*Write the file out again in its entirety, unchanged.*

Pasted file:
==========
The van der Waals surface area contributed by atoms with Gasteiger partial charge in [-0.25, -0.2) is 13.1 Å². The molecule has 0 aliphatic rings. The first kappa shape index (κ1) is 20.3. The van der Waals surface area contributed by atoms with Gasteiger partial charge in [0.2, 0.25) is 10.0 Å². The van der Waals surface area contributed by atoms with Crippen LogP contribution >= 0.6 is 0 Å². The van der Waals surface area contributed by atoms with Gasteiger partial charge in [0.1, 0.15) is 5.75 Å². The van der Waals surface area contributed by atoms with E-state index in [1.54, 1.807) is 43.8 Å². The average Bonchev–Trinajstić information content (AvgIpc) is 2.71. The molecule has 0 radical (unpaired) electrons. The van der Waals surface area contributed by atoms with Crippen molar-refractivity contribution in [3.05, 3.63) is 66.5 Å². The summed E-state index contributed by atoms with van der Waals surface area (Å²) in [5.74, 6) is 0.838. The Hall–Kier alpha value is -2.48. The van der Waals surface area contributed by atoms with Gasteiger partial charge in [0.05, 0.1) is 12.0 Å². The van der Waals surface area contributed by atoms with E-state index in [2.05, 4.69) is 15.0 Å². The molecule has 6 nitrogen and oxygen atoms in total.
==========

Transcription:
The van der Waals surface area contributed by atoms with Gasteiger partial charge in [-0.25, -0.2) is 13.1 Å². The molecule has 0 aliphatic rings. The first kappa shape index (κ1) is 20.3. The van der Waals surface area contributed by atoms with Gasteiger partial charge in [0.2, 0.25) is 10.0 Å². The van der Waals surface area contributed by atoms with Crippen LogP contribution >= 0.6 is 0 Å². The van der Waals surface area contributed by atoms with Gasteiger partial charge in [0.1, 0.15) is 5.75 Å². The van der Waals surface area contributed by atoms with E-state index in [1.54, 1.807) is 43.8 Å². The average Bonchev–Trinajstić information content (AvgIpc) is 2.71. The molecule has 0 radical (unpaired) electrons. The van der Waals surface area contributed by atoms with Crippen molar-refractivity contribution in [3.05, 3.63) is 66.5 Å². The summed E-state index contributed by atoms with van der Waals surface area (Å²) in [5.74, 6) is 0.838. The Hall–Kier alpha value is -2.48. The van der Waals surface area contributed by atoms with Gasteiger partial charge in [0.05, 0.1) is 12.0 Å². The van der Waals surface area contributed by atoms with E-state index in [2.05, 4.69) is 15.0 Å². The molecule has 6 nitrogen and oxygen atoms in total.